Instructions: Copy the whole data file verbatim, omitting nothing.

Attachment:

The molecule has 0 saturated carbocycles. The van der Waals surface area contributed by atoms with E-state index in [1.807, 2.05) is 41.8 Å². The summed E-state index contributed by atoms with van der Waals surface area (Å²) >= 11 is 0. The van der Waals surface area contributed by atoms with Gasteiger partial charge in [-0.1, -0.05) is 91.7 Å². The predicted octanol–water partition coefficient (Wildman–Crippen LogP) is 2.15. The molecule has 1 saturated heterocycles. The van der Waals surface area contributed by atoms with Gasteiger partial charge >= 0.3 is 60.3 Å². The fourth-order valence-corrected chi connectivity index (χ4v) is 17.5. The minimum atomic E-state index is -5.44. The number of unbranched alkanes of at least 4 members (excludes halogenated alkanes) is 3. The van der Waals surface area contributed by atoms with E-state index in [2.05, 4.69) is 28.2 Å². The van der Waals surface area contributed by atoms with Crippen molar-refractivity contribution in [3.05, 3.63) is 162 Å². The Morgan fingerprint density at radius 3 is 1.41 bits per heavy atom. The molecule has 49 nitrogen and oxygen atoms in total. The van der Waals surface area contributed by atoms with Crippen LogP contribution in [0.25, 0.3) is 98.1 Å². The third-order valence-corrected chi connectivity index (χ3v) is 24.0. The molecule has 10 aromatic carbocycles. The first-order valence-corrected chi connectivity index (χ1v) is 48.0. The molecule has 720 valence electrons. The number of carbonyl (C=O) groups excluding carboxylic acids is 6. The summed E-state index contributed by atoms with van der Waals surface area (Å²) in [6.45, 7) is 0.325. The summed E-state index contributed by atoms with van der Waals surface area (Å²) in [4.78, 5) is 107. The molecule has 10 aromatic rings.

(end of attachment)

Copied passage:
The molecule has 0 saturated carbocycles. The van der Waals surface area contributed by atoms with E-state index in [1.807, 2.05) is 41.8 Å². The summed E-state index contributed by atoms with van der Waals surface area (Å²) >= 11 is 0. The van der Waals surface area contributed by atoms with Gasteiger partial charge in [-0.1, -0.05) is 91.7 Å². The predicted octanol–water partition coefficient (Wildman–Crippen LogP) is 2.15. The molecule has 1 saturated heterocycles. The van der Waals surface area contributed by atoms with Gasteiger partial charge >= 0.3 is 60.3 Å². The fourth-order valence-corrected chi connectivity index (χ4v) is 17.5. The minimum atomic E-state index is -5.44. The number of unbranched alkanes of at least 4 members (excludes halogenated alkanes) is 3. The van der Waals surface area contributed by atoms with E-state index in [2.05, 4.69) is 28.2 Å². The van der Waals surface area contributed by atoms with Crippen molar-refractivity contribution in [3.05, 3.63) is 162 Å². The Morgan fingerprint density at radius 3 is 1.41 bits per heavy atom. The molecule has 49 nitrogen and oxygen atoms in total. The van der Waals surface area contributed by atoms with Crippen LogP contribution in [0.25, 0.3) is 98.1 Å². The third-order valence-corrected chi connectivity index (χ3v) is 24.0. The molecule has 10 aromatic carbocycles. The first-order valence-corrected chi connectivity index (χ1v) is 48.0. The molecule has 720 valence electrons. The number of carbonyl (C=O) groups excluding carboxylic acids is 6. The summed E-state index contributed by atoms with van der Waals surface area (Å²) in [6.45, 7) is 0.325. The summed E-state index contributed by atoms with van der Waals surface area (Å²) in [4.78, 5) is 107. The molecule has 10 aromatic rings.